LEXINGTON, Ky. – DeMarcus Cousins has established himself as one of the best big men in the NBA since leaving Kentucky after the 2009-10 season, but he hasn’t enjoyed much winning in his six professional seasons.
The Wildcats went 35-3 in Cousins’ only season in Lexington. The Sacramento Kings have gone a dismal 164-312 since drafting the former Wildcat in 2010. That’s a 34.4 winning percentage for a team that has finished better than 13th in the Western Conference just once in the past six years.
Cousins has had many much-publicized run-ins with head coaches (the Kings have had six of them since 2012), and he’s been labeled nationally as a player who’s difficult to deal with.
But the there’s no doubting his talent, and Cousins proved at UK that he’s willing to cede some of the spotlight (and stats) to other great players, forming a great friendship and on-the-court relationship with John Wall.
Cousins did that again at the recently completed Olympics, where he helped Team USA roll to a gold medal, averaging 9.1 points and 5.8 rebounds per game in a bench role.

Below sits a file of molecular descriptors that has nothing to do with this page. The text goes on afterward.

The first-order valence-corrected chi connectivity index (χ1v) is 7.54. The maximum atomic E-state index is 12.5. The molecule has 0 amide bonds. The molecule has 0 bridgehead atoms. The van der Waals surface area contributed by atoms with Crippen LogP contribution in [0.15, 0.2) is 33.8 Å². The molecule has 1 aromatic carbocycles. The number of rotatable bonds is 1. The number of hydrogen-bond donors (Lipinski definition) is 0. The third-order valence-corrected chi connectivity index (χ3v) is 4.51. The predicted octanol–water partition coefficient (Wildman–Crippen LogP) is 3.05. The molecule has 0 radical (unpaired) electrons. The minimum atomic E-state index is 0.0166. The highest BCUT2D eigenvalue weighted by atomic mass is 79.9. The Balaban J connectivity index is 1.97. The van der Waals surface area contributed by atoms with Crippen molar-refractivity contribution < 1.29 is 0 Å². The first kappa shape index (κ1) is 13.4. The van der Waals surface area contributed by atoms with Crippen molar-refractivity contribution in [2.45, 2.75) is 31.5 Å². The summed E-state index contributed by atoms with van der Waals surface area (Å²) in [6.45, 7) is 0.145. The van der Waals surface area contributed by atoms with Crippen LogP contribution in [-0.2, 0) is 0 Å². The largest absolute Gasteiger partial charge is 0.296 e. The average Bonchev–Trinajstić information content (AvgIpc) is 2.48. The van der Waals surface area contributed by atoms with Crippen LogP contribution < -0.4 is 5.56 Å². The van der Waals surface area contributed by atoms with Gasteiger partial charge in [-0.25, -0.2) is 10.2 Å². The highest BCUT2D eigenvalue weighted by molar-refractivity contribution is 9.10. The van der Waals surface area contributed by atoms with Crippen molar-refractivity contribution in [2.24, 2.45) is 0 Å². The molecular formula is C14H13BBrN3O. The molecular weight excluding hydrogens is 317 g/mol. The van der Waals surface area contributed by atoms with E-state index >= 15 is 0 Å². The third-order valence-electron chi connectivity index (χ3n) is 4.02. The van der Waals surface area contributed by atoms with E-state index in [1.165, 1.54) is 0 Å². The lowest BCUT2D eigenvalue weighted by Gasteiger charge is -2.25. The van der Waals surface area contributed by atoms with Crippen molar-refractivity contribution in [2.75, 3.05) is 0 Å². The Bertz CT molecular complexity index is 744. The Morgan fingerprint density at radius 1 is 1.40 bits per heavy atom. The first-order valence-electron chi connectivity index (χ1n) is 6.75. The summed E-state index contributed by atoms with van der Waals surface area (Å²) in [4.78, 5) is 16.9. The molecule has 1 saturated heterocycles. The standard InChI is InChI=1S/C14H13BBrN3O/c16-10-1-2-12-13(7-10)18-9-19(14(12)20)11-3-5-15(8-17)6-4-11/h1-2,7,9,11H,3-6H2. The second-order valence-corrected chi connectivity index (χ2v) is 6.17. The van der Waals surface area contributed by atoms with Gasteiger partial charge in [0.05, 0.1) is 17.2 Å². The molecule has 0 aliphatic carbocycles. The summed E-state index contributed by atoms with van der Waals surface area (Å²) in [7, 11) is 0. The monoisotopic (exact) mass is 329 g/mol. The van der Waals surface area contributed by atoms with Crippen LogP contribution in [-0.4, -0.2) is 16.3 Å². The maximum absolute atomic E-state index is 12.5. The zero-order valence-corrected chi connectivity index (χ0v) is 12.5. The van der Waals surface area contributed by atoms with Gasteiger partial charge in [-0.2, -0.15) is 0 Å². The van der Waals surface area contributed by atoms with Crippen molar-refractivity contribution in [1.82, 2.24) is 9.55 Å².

UK coach John Calipari, speaking at a press conference Thursday morning, said he hoped Cousins’ Olympics stint would be a wake-up call of sorts for his former player.
“It’s big,” Calipari said. “The best thing for him is that even if you have to step back and you win, what that feeling is. Now chase that feeling. Chase that feeling in Sacramento. It means you may have to add a couple more pieces and those pieces may, at certain games, they may be the dominant player and you have to be able to accept that. He’s proven by playing at Kentucky that he can do that, and now playing on the Olympic team. He can do that.
“So now it becomes them getting a couple more players, because in that league, it’s a talent league. It’s become a miss-or-make league. If you miss, you lose. If you make shots, you win. Become that. But it’s also about the talent you have on the team. If you want to win you better have really good players and more than just one or two.”